The best way for companies to do it is by collecting customer feedback that allows consumers to tell those companies what they liked and didn’t like about their experiences with that business and its brands. That’s why I developed QualSCORE where cannabis businesses and brands can collect real feedback, resolve complaints, and earn their QualSCORE Quality Ratings — a 0–100 metric that allows consumers to compare cannabis brands apples-to-apples. With this metric, businesses are held accountable for providing ongoing quality in every customer experience. If a business has a high QualSCORE, consumers instantly know they’re buying from a brand they can trust.
We have all had times either in a store, or online, when we’ve had a very poor experience as a customer or user. If the importance of a good customer experience is so intuitive, and apparent, where is the disconnect? How is it that so many companies do not make this a priority?
It’s shocking to me. At QualSCORE we have a saying, “No customer is left behind,” similar to how Marines never will leave their fallen. My guess is that leaders of companies that do not make customer experience and happiness a priority are solely driven by profits, and that’s why they’ll come up short almost every time.
Do you think that more competition helps force companies to improve the customer experience they offer? Are there other external pressures that can force a company to improve the customer experience?
It’s a fact that the companies that get the most accurate feedback about what their customers want win in the marketplace.
If companies don’t improve the customer experience, customers will shop somewhere else, especially now with such an increase in competition in the digital world.
Can you share with us a story from your experience about a customer who was “Wowed” by the experience you provided?
Helping is in QualSCORE’s DNA and that’s how we work day-in and day-out. For instance, in the sales part of my business I tell myself we don’t sell people, we help people. All we want to do is help and to be of service to the cannabis industry. When you can brand your business as accountable, by being responsive to communications (good and bad) you will win in the end, in my opinion. Do the right thing when no one is looking, that’s a brand that I want to work with. One of the most attractive parts about working with us that always gets brought up by people we serve is our enthusiasm to go above and beyond to make sure everyone is taken care of to the best of our ability. When your customers love working with you because it feels like a friendship, that’s when you know you’re doing something right.
Did that Wow! experience have any long term ripple effects? Can you share the story?
I believe in being honest, fair, and transparent with my customers and partners. If I continue executing on this “Wow! experience,” the future will be bright for QualSCORE as we build our reputation for having honesty and transparency baked into our brand’s DNA.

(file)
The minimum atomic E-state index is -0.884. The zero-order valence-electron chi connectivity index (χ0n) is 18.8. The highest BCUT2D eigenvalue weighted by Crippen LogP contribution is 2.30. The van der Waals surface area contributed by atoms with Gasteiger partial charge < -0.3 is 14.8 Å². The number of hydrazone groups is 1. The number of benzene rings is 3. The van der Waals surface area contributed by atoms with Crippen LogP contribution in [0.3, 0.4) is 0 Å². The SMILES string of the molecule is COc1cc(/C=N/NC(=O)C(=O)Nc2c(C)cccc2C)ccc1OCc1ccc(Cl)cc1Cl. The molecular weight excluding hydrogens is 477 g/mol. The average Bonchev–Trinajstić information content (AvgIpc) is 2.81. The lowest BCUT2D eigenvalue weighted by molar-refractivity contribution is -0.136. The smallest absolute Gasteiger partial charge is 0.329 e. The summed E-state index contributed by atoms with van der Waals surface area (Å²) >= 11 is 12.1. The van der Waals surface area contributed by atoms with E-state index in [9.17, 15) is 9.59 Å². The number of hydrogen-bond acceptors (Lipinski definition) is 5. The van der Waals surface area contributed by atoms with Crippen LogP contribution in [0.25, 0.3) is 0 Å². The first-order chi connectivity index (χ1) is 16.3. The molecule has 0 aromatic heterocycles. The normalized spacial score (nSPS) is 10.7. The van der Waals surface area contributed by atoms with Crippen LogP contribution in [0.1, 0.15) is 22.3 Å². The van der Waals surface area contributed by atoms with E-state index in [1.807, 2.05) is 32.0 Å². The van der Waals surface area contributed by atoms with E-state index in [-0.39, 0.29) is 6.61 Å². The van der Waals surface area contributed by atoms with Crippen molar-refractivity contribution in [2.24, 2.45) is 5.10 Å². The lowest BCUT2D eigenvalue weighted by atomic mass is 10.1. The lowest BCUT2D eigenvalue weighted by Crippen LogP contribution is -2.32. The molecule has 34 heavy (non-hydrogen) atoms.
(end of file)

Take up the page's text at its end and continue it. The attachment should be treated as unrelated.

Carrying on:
Ok, here is the main question of our discussion. Based on your experience and success, what are the five most important things a founder or CEO should know in order to create a Wow! Customer Experience. Please share a story or an example for each.
- Focus on the customer.
- Listen to your customer.
- Learn from your customer.
- Deliver the WOW Customer Experience by exceeding customer expectations.
I’ve always believed it to be key to acquire your first beta customer, have laser focus, and pay attention to everything that takes place (both good and not so good — this is how you learn and improve). At the end of the day, your beta customer is your baby, and you have to work it and build that relationship by listening to their needs and providing solutions to their problems to help their business be more successful while making sure your product or service is performing as best as possible. I was able to work with the team at Strawberry Fields to improve our software’s functions and capabilities. With that said, because of this experience, I can confidently say that we are friends with their team. Once you can get to that type of relationship with your clients, it will be hard to break that bond in the future.
Are there a few things that can be done so that when a customer or client has a Wow! experience, they inspire others to reach out to you as well?
It is good business practice to ask a customer to spread the good word about your business, but just know that if you WOW a customer, they will be telling all their family and friends about it without you needing to ask.
You are a person of great influence. If you could start a movement that would bring the most amount of good to the most amount of people, what would that be? You never know what your idea can trigger. 🙂
Good will conquer evil in the end. “Do the next right thing, always.”
How can our readers follow you on social media?
They can visit QualSCORE.net. They can also connect with me personally on LinkedIn at Linkedin.com/in/jason-cragholm.
This was very inspiring. Thank you so much for joining us!